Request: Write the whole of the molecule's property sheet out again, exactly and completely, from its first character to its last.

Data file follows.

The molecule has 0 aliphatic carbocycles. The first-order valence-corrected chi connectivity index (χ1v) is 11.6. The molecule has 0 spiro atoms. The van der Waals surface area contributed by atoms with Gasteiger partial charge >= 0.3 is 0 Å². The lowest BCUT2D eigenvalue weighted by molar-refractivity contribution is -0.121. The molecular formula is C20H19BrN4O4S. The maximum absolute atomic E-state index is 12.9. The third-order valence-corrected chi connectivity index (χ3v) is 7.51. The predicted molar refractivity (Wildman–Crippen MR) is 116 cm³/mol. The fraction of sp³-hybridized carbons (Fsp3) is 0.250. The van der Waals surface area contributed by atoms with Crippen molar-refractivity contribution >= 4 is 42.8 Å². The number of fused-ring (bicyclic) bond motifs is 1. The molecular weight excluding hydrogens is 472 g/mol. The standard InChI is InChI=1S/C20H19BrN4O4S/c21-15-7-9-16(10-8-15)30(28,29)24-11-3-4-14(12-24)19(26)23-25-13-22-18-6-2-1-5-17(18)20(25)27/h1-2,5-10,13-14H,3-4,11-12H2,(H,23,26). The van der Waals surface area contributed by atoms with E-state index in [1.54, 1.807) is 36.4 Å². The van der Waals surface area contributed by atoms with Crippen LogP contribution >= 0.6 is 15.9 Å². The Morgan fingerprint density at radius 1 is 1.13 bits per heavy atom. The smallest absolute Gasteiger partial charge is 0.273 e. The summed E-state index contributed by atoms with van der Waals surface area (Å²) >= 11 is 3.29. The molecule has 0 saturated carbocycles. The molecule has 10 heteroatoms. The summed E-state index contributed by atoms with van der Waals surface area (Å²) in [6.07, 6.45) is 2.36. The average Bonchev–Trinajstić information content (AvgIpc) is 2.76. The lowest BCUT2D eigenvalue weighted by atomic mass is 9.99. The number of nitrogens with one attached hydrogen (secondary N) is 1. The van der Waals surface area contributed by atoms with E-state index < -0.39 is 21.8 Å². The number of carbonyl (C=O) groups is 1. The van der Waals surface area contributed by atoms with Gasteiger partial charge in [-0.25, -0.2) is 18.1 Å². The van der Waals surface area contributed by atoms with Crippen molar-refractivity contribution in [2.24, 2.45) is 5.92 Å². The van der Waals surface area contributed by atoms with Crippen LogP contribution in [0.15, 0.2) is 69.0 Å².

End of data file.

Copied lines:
The molecule has 0 aliphatic carbocycles. The first-order valence-corrected chi connectivity index (χ1v) is 11.6. The molecule has 0 spiro atoms. The van der Waals surface area contributed by atoms with Gasteiger partial charge >= 0.3 is 0 Å². The lowest BCUT2D eigenvalue weighted by molar-refractivity contribution is -0.121. The molecular formula is C20H19BrN4O4S. The maximum absolute atomic E-state index is 12.9. The third-order valence-corrected chi connectivity index (χ3v) is 7.51. The predicted molar refractivity (Wildman–Crippen MR) is 116 cm³/mol. The fraction of sp³-hybridized carbons (Fsp3) is 0.250. The van der Waals surface area contributed by atoms with Crippen molar-refractivity contribution >= 4 is 42.8 Å². The number of fused-ring (bicyclic) bond motifs is 1. The molecular weight excluding hydrogens is 472 g/mol. The standard InChI is InChI=1S/C20H19BrN4O4S/c21-15-7-9-16(10-8-15)30(28,29)24-11-3-4-14(12-24)19(26)23-25-13-22-18-6-2-1-5-17(18)20(25)27/h1-2,5-10,13-14H,3-4,11-12H2,(H,23,26). The van der Waals surface area contributed by atoms with E-state index in [1.54, 1.807) is 36.4 Å². The van der Waals surface area contributed by atoms with Crippen LogP contribution >= 0.6 is 15.9 Å². The Morgan fingerprint density at radius 1 is 1.13 bits per heavy atom. The smallest absolute Gasteiger partial charge is 0.273 e. The summed E-state index contributed by atoms with van der Waals surface area (Å²) >= 11 is 3.29. The molecule has 0 saturated carbocycles. The molecule has 10 heteroatoms. The summed E-state index contributed by atoms with van der Waals surface area (Å²) in [6.07, 6.45) is 2.36. The average Bonchev–Trinajstić information content (AvgIpc) is 2.76. The lowest BCUT2D eigenvalue weighted by atomic mass is 9.99. The number of nitrogens with one attached hydrogen (secondary N) is 1. The van der Waals surface area contributed by atoms with E-state index < -0.39 is 21.8 Å². The number of carbonyl (C=O) groups is 1. The van der Waals surface area contributed by atoms with Gasteiger partial charge in [-0.25, -0.2) is 18.1 Å². The van der Waals surface area contributed by atoms with Crippen molar-refractivity contribution in [2.24, 2.45) is 5.92 Å². The van der Waals surface area contributed by atoms with Crippen LogP contribution in [0.15, 0.2) is 69.0 Å².